On this Second Sunday of Easter, Mercy Sunday, I am reminded of those caring and concerned conversations and of how Jesus invites us to be God’s mercy in the world in which we find ourselves. During the week, I received a lot of links to different messages that are being produced in relationship to the pandemic, many on YouTube. The Archbishop of Lima reflects on the presence of Christ in this following YouTube clip:
He sees Christ in the many acts of mercy, kindness and compassion from the ordinary people who are assisting during this global pandemic. He asks the question, “Who says Christ is not coming out this year?”
I take this time now to remind you of our own Diocesan Pastoral Plan coming from the 1992/93 Diocesan Synod. When I arrived in the diocese in 2005, I met up with Sr Patricia Egan who had been the Chancellor of our diocese and who has also worked tirelessly for the ongoing pastoral planning of our diocese. She informed me that Acts 2:42 – 47 was the basis of our diocesan pastoral planning, or what we call our Stewardship Framework, in the diocese. This was the first reading which was read on this Second Sunday of Easter:
The whole community remained faithful to the teaching of the apostles, to the brotherhood, to the breaking of bread and to the prayers.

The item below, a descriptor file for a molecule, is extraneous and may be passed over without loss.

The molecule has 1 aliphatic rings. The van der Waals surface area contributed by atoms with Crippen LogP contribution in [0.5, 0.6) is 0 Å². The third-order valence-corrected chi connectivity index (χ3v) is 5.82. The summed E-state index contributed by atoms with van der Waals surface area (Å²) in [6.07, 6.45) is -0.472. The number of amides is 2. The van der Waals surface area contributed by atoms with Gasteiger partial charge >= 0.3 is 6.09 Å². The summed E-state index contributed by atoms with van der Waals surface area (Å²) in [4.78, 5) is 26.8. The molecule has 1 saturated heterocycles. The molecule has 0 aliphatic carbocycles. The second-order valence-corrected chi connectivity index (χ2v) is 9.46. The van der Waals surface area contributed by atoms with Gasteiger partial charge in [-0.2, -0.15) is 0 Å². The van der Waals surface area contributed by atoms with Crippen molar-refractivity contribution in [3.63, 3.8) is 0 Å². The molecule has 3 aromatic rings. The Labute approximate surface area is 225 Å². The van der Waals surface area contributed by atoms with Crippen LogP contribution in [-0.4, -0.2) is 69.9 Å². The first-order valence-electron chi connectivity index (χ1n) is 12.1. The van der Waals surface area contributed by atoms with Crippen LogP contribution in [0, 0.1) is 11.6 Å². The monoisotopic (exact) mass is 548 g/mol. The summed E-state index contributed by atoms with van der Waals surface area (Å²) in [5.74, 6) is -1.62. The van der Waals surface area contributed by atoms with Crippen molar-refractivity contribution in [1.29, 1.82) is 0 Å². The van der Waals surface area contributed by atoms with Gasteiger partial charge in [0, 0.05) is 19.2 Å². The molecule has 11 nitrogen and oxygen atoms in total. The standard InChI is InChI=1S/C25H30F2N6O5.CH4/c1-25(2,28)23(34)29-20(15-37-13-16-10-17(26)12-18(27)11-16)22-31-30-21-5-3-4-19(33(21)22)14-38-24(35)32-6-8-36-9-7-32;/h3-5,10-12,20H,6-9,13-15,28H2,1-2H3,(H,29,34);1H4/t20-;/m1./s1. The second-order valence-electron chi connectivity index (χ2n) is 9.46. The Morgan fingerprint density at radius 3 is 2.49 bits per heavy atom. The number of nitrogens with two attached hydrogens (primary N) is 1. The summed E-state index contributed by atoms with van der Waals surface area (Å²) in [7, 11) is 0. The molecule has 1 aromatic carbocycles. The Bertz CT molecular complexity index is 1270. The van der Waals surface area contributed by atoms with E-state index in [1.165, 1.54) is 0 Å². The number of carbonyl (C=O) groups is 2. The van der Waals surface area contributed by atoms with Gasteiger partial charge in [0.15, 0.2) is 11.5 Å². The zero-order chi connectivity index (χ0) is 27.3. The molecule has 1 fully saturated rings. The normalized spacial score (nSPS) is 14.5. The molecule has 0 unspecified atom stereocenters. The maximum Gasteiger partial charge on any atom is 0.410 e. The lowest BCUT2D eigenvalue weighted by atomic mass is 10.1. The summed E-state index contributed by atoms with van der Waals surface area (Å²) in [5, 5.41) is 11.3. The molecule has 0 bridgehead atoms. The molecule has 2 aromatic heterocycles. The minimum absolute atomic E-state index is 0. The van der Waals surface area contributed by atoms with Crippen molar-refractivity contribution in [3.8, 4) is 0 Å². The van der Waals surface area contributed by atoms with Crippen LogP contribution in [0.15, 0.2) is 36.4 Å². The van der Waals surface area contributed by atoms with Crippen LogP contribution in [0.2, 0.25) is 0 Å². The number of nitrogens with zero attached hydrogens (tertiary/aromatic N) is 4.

The many miracles and signs worked through the apostles made a deep impression on everyone.
The faithful all lived together and owned everything in common; they sold their goods and possessions and shared out the proceeds among themselves according to what each one needed.
They went as a body to the Temple every day but met in their houses for the breaking of bread; they shared their food gladly and generously; they praised God and were looked up to by everyone. Day by day the Lord added to their community those destined to be saved.
Our five foundations have their roots in this reading:
- Identity and Community
- Worship and Prayer
- Formation and Education
- Mission and Outreach
- Leadership and Structure
These foundations are what we will be exploring further as we continue to unpack the synodal journey on which the diocese has been travelling for more than 25 years.
I realise that what I am struggling with at the moment is not being able to be at the forefront of the ‘action’, of just being with people who are in need. We are being prevented from doing this, and given I am in the ‘vulnerable’ age bracket, I am left to keep pastoral ministries ‘active’ from the safety-net of my home environment, and to be ready for when we can once again gather and connect. It is hard for me to imagine that I am helping by not being out and about, and yet this is the reality we are facing.
So, on a brighter note, while tuning into our live-streamed Mass from the Cathedral this Sunday, I had the benefit of sitting in our lounge room as Psalm 118 was sung with the response:
This is the day the Lord has made,
Let us rejoice and be glad.
This is the day the Lord has made,
Let us rejoice and be glad.
As this was sung, I looked out over the lake, and smiled at God’s great grandeur and my small part in that picture. I do hope you are able to enjoy these amazing autumn days with which we are presently being gifted.